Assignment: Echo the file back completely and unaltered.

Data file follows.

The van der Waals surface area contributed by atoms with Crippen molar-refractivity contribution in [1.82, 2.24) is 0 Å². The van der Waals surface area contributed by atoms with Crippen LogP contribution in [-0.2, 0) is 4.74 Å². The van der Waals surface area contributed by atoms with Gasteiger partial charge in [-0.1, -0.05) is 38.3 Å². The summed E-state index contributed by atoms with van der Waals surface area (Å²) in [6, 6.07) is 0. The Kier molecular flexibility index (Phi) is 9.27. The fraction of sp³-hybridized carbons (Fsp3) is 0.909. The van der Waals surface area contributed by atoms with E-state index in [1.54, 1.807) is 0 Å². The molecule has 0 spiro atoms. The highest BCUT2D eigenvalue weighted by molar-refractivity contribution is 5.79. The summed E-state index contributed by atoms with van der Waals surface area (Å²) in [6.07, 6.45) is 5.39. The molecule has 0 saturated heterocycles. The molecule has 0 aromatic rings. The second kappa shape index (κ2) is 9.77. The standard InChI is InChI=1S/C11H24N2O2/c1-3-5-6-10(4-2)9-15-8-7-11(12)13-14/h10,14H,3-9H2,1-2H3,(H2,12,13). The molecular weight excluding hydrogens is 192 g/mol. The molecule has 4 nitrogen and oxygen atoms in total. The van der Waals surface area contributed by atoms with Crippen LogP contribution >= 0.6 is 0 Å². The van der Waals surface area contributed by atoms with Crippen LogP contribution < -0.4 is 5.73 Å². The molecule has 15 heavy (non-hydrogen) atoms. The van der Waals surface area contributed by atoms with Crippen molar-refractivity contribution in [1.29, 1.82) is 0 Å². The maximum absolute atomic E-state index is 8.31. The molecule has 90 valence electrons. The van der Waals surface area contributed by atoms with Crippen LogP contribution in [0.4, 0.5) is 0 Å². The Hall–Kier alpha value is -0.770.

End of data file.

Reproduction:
The van der Waals surface area contributed by atoms with Crippen molar-refractivity contribution in [1.82, 2.24) is 0 Å². The van der Waals surface area contributed by atoms with Crippen LogP contribution in [-0.2, 0) is 4.74 Å². The van der Waals surface area contributed by atoms with Gasteiger partial charge in [-0.1, -0.05) is 38.3 Å². The summed E-state index contributed by atoms with van der Waals surface area (Å²) in [6, 6.07) is 0. The Kier molecular flexibility index (Phi) is 9.27. The fraction of sp³-hybridized carbons (Fsp3) is 0.909. The van der Waals surface area contributed by atoms with E-state index in [1.54, 1.807) is 0 Å². The molecule has 0 spiro atoms. The highest BCUT2D eigenvalue weighted by molar-refractivity contribution is 5.79. The summed E-state index contributed by atoms with van der Waals surface area (Å²) in [6.07, 6.45) is 5.39. The molecule has 0 saturated heterocycles. The molecule has 0 aromatic rings. The second kappa shape index (κ2) is 9.77. The standard InChI is InChI=1S/C11H24N2O2/c1-3-5-6-10(4-2)9-15-8-7-11(12)13-14/h10,14H,3-9H2,1-2H3,(H2,12,13). The molecular weight excluding hydrogens is 192 g/mol. The molecule has 4 nitrogen and oxygen atoms in total. The van der Waals surface area contributed by atoms with Crippen LogP contribution >= 0.6 is 0 Å². The van der Waals surface area contributed by atoms with Crippen LogP contribution < -0.4 is 5.73 Å². The molecule has 15 heavy (non-hydrogen) atoms. The van der Waals surface area contributed by atoms with Crippen molar-refractivity contribution in [1.29, 1.82) is 0 Å². The maximum absolute atomic E-state index is 8.31. The molecule has 90 valence electrons. The van der Waals surface area contributed by atoms with Crippen LogP contribution in [0.4, 0.5) is 0 Å². The Hall–Kier alpha value is -0.770.